Happy #BookBday (10/13/15 Edition)

Happy #BookBday to new nonfiction (and one heartwarming novel):

HUMANS OF NEW YORK: STORIES by Brandon Stanton
The follow-up to Stanton’s bestseller, HUMANS OF NEW YORK, is “a wondrous mix of races, ages, genders, and social classes, and on virtually every page is a surprise.” (Kirkus Reviews, starred review) “This book is fantastic. It shows that despite all of our differences, whether it’s our looks or our backgrounds, we still have so much in common.” — Robin Roberts, Good Morning America

FRANK & AVA: In Love and War by John Brady
Thoroughly researched and reported, the love story of Frank Sinatra and Ava Gardner is not another storybook version of a Hollywood romance, but a compelling drama of love and emotional war that left two celebrities wounded for life. “This honest and contemporary look at an almost mythical couple is a quick-paced and poignant tale that will appeal to a wide spectrum of readers.” — Library Journal

HEMINGWAY IN LOVE by A.E. Hotchner
Hemingway’s reflective account of his destructive Paris affair and how it affected the legendary life he rebuilt after, was told in June of 1961 to his best friend, the writer A.E. Hotchner, who’s kept the story secret until now. “Hotchner’s account is freighted with nostalgia and sadness on several levels.” — Booklist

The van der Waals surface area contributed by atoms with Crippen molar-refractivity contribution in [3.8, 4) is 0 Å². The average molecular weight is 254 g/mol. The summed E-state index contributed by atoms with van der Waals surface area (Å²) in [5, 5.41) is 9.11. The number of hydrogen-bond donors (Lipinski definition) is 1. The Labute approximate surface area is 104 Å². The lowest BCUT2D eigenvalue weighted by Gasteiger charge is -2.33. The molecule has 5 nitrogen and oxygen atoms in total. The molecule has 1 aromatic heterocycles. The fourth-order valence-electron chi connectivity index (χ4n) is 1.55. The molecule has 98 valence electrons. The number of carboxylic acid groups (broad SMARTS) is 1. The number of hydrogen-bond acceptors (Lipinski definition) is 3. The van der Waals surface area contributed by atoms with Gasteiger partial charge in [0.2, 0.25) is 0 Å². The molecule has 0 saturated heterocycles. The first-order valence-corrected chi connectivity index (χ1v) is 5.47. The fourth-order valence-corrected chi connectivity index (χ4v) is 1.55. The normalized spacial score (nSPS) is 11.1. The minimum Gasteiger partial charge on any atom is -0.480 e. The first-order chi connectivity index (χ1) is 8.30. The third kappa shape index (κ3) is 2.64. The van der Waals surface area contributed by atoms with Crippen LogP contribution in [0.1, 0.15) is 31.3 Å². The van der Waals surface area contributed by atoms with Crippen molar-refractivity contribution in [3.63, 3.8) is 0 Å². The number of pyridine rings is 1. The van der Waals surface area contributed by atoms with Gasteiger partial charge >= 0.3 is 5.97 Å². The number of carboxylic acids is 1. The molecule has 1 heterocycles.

Listen to an excerpt of the audiobook.

EXTREME OWNERSHIP: How U.S. Navy SEALs Lead and Win by Jocko Willink and Leif Babin
Highly decorated Navy SEALs, now successful businessmen, show readers how to lead and win in business and in life with principles learned on the battlefield. “EXTREME OWNERSHIP is a book every leader should read. My former U.S. Navy SEAL teammates Leif Babin and Jocko Willink share great war stories from the Battle of Ramadi and valuable leadership lessons learned that apply directly to business and life.” – Marcus Luttrell, author of LONE SURVIVOR

THE GOOD NEIGHBOR by Amy Sue Nathan
“Nathan’s latest swings unexpectedly from lighthearted romantic comedy to a serious examination of honesty and friendship. Izzy and her friends sense that they’re getting older and need to take life seriously but hesitate to let go of their youth, a problem typical of middle-class Gen Xers. A tale for readers who enjoy humorous women’s fiction that explores deeper themes.” — Booklist

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